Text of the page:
• 702.138b If a companion ability refers to your starting deck, it refers to your deck after you’ve set aside any sideboard cards. In a Commander game, this is also before you’ve set aside your commander.
  • 702.138c Once you take the special action and put the card with companion into your hand, it remains in the game until the game ends.

  • 103.1b If a player wishes to reveal a card with a companion ability that they own from outside the game, they may do so after setting aside their sideboard. A player may reveal no more than one card this way, and may do so only if their deck fulfills the condition of that card’s companion ability. (See rule 702.138, “Companion.”)

  • 116.2g A player who has chosen a companion may pay to put that card from outside the game into their hand. This is a special action. A player can take this action any time they have priority and the stack is empty during a main phase of their turn, but only if they haven’t done so yet this game. (See rule 702.138, “Companion.”)

The Companion’s Reception

Zirda, the Dawnwaker MTG card art by Jesper Ejsing

Zirda, the Dawnwaker | Illustration by Jesper Ejsing

Initial response from the community was mixed, as early speculation and discussions on companion’s power level were wide and varied from “unplayable” to “the best cards ever printed.” Now that things have settled and we had some time with the cards, we can see that no format (Pauper doesn’t count) escaped the influence of these format-shaping, meta-defining cards.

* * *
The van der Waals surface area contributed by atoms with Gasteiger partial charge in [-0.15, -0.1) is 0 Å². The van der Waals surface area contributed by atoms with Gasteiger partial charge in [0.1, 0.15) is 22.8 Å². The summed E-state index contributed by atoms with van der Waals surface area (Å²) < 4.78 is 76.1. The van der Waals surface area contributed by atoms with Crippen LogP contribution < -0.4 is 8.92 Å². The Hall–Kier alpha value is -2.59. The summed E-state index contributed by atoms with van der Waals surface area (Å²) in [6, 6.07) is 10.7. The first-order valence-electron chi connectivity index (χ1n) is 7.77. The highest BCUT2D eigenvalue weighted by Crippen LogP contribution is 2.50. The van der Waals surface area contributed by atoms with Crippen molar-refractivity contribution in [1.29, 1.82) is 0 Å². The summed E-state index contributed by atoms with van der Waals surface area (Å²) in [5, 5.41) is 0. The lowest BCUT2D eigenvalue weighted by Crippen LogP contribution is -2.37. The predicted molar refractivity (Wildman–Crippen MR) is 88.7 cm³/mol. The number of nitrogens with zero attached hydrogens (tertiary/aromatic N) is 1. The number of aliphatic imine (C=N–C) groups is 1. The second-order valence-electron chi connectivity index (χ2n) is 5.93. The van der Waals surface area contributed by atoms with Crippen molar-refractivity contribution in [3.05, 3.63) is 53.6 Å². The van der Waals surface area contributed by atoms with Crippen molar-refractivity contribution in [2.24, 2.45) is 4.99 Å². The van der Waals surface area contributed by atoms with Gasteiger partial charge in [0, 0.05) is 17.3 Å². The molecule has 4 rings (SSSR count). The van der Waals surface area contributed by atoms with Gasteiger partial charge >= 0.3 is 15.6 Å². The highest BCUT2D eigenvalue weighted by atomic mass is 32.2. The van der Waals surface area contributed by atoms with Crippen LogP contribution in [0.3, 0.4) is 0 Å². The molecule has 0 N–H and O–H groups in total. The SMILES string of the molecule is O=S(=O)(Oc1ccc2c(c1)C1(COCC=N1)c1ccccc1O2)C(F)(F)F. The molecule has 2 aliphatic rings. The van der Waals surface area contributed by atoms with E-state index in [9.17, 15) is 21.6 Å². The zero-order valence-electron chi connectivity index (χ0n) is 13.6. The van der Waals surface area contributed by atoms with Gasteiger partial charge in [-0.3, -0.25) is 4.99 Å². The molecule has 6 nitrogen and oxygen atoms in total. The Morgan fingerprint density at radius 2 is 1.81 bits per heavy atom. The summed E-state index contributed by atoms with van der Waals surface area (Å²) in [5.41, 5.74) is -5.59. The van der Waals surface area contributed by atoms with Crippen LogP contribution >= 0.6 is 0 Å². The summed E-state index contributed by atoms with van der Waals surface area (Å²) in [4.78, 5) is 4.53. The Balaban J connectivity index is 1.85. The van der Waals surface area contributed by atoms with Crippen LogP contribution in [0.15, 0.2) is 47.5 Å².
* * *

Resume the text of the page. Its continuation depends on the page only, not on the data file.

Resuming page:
With the errata of the mechanic, we’ve seen their representation drop quite a bit, although the impact this has had on companions is kind of asymmetrical. Slower decks usually choose to keep their companion since the downside is comparably minimal.

This is particularly true with Jegantha and Yorion, as decks featuring them can either get them as a “free-roll” or the extra mana doesn’t impact the speed of utilization in the same way the cheaper companions need to play on-curve.

Learning from the Past

Jegantha, the Wellspring MTG card art by Chris Rahn

Jegantha, the Wellspring | Illustration by Chris Rahn